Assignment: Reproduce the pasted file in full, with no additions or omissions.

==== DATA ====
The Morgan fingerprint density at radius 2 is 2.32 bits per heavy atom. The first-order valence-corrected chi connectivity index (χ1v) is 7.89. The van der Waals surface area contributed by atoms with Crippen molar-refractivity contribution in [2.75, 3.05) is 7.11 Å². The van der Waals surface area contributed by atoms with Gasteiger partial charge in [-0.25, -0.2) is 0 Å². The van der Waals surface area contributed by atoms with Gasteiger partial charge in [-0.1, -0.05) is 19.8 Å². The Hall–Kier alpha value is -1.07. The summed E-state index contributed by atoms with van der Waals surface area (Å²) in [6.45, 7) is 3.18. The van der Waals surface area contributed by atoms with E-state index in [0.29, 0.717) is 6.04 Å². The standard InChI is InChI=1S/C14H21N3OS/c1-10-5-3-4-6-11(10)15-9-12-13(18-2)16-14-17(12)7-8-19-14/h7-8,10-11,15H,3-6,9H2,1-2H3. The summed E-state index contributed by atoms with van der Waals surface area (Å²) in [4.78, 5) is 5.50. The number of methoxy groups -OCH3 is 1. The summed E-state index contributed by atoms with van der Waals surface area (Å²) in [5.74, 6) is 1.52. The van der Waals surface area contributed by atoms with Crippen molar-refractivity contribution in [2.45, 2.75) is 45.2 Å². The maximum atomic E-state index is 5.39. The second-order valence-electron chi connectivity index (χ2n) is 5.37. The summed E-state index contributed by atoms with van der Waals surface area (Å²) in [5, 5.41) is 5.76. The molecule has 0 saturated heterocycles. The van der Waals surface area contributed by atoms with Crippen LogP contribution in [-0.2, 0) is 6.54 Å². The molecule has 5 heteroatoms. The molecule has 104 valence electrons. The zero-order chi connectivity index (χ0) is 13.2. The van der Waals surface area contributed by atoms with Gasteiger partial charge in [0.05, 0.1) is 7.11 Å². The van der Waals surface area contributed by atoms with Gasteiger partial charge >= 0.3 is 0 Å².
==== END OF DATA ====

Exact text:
The Morgan fingerprint density at radius 2 is 2.32 bits per heavy atom. The first-order valence-corrected chi connectivity index (χ1v) is 7.89. The van der Waals surface area contributed by atoms with Crippen molar-refractivity contribution in [2.75, 3.05) is 7.11 Å². The van der Waals surface area contributed by atoms with Gasteiger partial charge in [-0.25, -0.2) is 0 Å². The van der Waals surface area contributed by atoms with Gasteiger partial charge in [-0.1, -0.05) is 19.8 Å². The Hall–Kier alpha value is -1.07. The summed E-state index contributed by atoms with van der Waals surface area (Å²) in [6.45, 7) is 3.18. The van der Waals surface area contributed by atoms with E-state index in [0.29, 0.717) is 6.04 Å². The standard InChI is InChI=1S/C14H21N3OS/c1-10-5-3-4-6-11(10)15-9-12-13(18-2)16-14-17(12)7-8-19-14/h7-8,10-11,15H,3-6,9H2,1-2H3. The summed E-state index contributed by atoms with van der Waals surface area (Å²) in [4.78, 5) is 5.50. The number of methoxy groups -OCH3 is 1. The summed E-state index contributed by atoms with van der Waals surface area (Å²) in [5.74, 6) is 1.52. The van der Waals surface area contributed by atoms with Crippen molar-refractivity contribution in [2.45, 2.75) is 45.2 Å². The maximum atomic E-state index is 5.39. The second-order valence-electron chi connectivity index (χ2n) is 5.37. The summed E-state index contributed by atoms with van der Waals surface area (Å²) in [5, 5.41) is 5.76. The molecule has 0 saturated heterocycles. The van der Waals surface area contributed by atoms with Crippen LogP contribution in [-0.2, 0) is 6.54 Å². The molecule has 5 heteroatoms. The molecule has 104 valence electrons. The zero-order chi connectivity index (χ0) is 13.2. The van der Waals surface area contributed by atoms with Gasteiger partial charge in [0.05, 0.1) is 7.11 Å². The van der Waals surface area contributed by atoms with Gasteiger partial charge >= 0.3 is 0 Å².